ORG Blog

Civil Rights Movement Reveals Key to Sustainable Change

Recently, I had the pleasure of being a guest lecturer at the New York University Robert F. Wagner Graduate School of Public Service for a graduate study course on Labor Management Cooperation. My host was Arthur Matthews, an accomplished mediator, arbitrator and adjunct professor at NYU, Cornell and the Clinton School of Public Service at the University of Arkansas. A colleague of Howard’s, Kathy Drew-King also served as a guest lecturer for the course. Kathy is a Regional Attorney for the NLRB office serving the boroughs of Brooklyn, Queens and Staten Island in the City of New York, and Nassau and Suffolk Counties.

A far more revealing bit of biographical information about Arthur and Kathy is that they earned their Doctor of Jurisprudence degrees from the famous Howard University School of Law, the most instrumental educational institution in the civil rights movement. Included among the notable alumni of the university are civil rights activists – Stokely Carmichael and Vernon Jordan; the first African-American Justice of the Supreme Court – Thurgood Marshall; former congressman, Ambassador to the United Nations and Mayor of Atlanta – Andrew Young; and Nobel and Pulitzer Prize winning novelist – Toni Morrison.

Students at the Howard School of Law were trained in an environment that gave special attention to what is required to successfully, legally and sustainably advance a cause as counterculture as civil rights. As Kathy shared about her work with NLRB and the ongoing influence her time at Howard has had on her approach, one concept emerged as seminal – No significant change in societal mores has ever occurred unless someone did the hard work of first carefully laying the groundwork.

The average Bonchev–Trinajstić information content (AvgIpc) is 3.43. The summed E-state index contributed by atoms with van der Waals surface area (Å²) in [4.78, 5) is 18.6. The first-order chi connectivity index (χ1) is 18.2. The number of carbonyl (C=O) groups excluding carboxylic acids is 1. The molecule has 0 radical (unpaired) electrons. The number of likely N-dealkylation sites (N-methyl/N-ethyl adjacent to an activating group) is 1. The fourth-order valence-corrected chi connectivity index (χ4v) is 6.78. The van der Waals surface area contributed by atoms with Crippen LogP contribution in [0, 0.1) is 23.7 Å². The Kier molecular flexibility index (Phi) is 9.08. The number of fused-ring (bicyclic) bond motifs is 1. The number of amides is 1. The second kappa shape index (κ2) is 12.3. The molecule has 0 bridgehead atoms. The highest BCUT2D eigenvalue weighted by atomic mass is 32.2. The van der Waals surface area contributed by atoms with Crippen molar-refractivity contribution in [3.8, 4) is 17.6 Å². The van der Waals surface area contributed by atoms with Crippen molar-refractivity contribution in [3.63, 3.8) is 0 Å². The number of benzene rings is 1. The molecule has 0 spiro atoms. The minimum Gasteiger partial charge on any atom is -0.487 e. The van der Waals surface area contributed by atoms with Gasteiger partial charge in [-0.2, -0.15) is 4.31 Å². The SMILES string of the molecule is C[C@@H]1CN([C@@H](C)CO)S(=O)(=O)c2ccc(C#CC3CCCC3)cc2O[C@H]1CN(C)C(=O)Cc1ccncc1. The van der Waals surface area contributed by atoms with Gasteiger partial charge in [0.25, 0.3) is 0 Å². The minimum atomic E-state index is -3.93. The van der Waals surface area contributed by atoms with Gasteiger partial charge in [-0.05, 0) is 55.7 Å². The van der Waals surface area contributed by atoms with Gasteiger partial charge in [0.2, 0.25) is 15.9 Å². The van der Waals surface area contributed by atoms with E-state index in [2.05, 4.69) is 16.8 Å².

It’s a truism that everyone involved in change work intuitively knows. Yet as change agents, often it is so much easier to expend our creative energy complaining about the resistance that people and institutions mount when their basic underlying beliefs are challenged; rather than doing the hard work of paving a path that enables them to genuinely change their beliefs and the behaviors those beliefs drive.

Just being in the room with Arthur and Kathy challenged me to make better more productive use of my own change energy by choosing to do the hard, path paving work that is required if as change agents we intend to truly enable organizational leaders to lead their companies, unions, and other institutions to achieve sustainable advances.

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Topics: Collaboration Labor Management Leadership Sustainable Change